http://www.modemhelp.org/drivers.html  Links to manufacturer's website.

 

 

Easy Chipset Manufacturers:

Lucent (LT): Use Generic V.90 driver at: www.agere.com
                AT&FX w/Hardware Flow

Supra (Diamond) – Makes its own Chipsets & Modems. 
           
http://www.sonicblue.com/support/diamond/default.asp?menu=support&submenu=Modems

Creative – Makes its own Chipsets & Modems  
            http://www.americas.creative.com/support/welcome.asp?rd=download

Zoom - Makes its own Chipsets & Modems  
            http://www.zoom.com/ts1/analog/pci.shtml

 

Difficult Chipset Manufacturers:

This is typically not recommended.  Chipset manufacturers sell chips to the Modem Manufacturers along with a generic driver.  This driver is then modified by the Modem Manufacturer before being sold to PC Manufacturers who modify the driver as well.  So, the Chipset driver is often 3 generations removed from the original and may not work with your modem.  Lucent (above) is the most notable exception to this.

US Robotics  - Makes its own Chipsets & Modems. Also makes OEM form Manufacturers.

                   Retail (in a US Robotics box):  
                        - Try the driver disk that came in the box.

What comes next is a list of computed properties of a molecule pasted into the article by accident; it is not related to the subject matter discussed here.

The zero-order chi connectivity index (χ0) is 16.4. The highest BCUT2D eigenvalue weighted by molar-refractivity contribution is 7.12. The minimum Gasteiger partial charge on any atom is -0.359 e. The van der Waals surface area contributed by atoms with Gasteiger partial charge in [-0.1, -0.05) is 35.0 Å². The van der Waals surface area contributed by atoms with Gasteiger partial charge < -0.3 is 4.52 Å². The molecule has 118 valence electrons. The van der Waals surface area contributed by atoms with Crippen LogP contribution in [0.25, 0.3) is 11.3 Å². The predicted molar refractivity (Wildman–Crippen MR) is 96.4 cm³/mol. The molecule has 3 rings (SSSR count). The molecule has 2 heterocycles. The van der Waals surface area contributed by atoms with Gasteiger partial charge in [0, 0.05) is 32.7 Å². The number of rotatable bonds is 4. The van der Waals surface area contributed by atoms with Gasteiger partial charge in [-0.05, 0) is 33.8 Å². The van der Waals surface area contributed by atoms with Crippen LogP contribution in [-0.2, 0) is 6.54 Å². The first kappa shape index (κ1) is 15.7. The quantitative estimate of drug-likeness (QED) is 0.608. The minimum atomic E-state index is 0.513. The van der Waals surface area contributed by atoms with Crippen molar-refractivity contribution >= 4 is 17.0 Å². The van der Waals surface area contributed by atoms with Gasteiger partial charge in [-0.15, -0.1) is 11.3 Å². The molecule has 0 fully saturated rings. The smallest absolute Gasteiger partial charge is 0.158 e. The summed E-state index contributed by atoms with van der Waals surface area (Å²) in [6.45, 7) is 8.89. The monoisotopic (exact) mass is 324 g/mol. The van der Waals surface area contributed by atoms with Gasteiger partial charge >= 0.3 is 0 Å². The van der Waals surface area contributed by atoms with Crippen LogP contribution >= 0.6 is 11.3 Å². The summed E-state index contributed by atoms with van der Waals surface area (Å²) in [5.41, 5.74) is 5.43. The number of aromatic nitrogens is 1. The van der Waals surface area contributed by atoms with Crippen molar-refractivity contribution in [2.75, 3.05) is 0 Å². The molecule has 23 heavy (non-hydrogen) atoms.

- Try the US Robotics' driver built in to Windows (last resort for ‘Can’t Connect').  
                   - Then, check www.usr.com.  
                      usr.com -> support -> 56k/33.6 Internal -> choose model

                   OEM (Manufactured PC):  
                   - If in manufactured (i.e., Dell) computer, check the manufacturer’s website first.  
                   - Try the US Robotics' driver built in to Windows (last resort for ‘Can’t Connect').  
                   - Then, check www.usr.com. Need 4-digit model number on modem card itself.  
                      usr.com -> support -> 56k/33.6 Internal -> OEM -> Driver

Conexant (HSF, HCF) – Only makes chipsets.  Refer to Modem Manufacturer or POS.  
               As last resort, use these drivers, but be sure to find the true driver once online.
               www.conexant.com

Rockwell – Only makes chipsets. OLD.  Bought by Conexant.

HSP (made by PCTel) – Only makes chipsets.  
                             - If it says just ‘HSP’, go to Modem Manufacturer. Difficult.  
                                 http://www.pctel.com/who_made_modem.php

- If it says ‘PCTel’ in the name, go to http://www.pctel.com/support.php. Easy.

Ambient/HAM (made by Intel)

Motorola – Impossible.  
          http://www.motorola.com/softmodem/driver.htm

3Com (US Robotics) - See above for US Robotics.

 

Additional Driver Resources:

http://www.driverzone.com/modem.html Great site.  Actual drivers to download. Links to Manufacturers.
http://www.modem-drivers.com/
Great site.  Actual drivers to download.

http://www.56k.com/links/Modem_Manufacturers/ Links to manufacturer's website.
http://www.modemhelp.org/drivers.html  Links to manufacturer's website.

http://www.modemhelp.net/stringlist.shtml (Highly Recommended)

http://www.56k.com/inits/a2z.shtml (init strings & drivers link -> sort by manufacturer)

http://modems.rosenet.net/mfr/  

http://www.modemsite.com/56k/drivers.asp   (pay for drivers, but good info before then)
http://www.modemsite.com/56k/chipset.asp

http://www.modem-help.co.uk/chips/index.html

http://www.modem-help.co.uk/mfc/index.html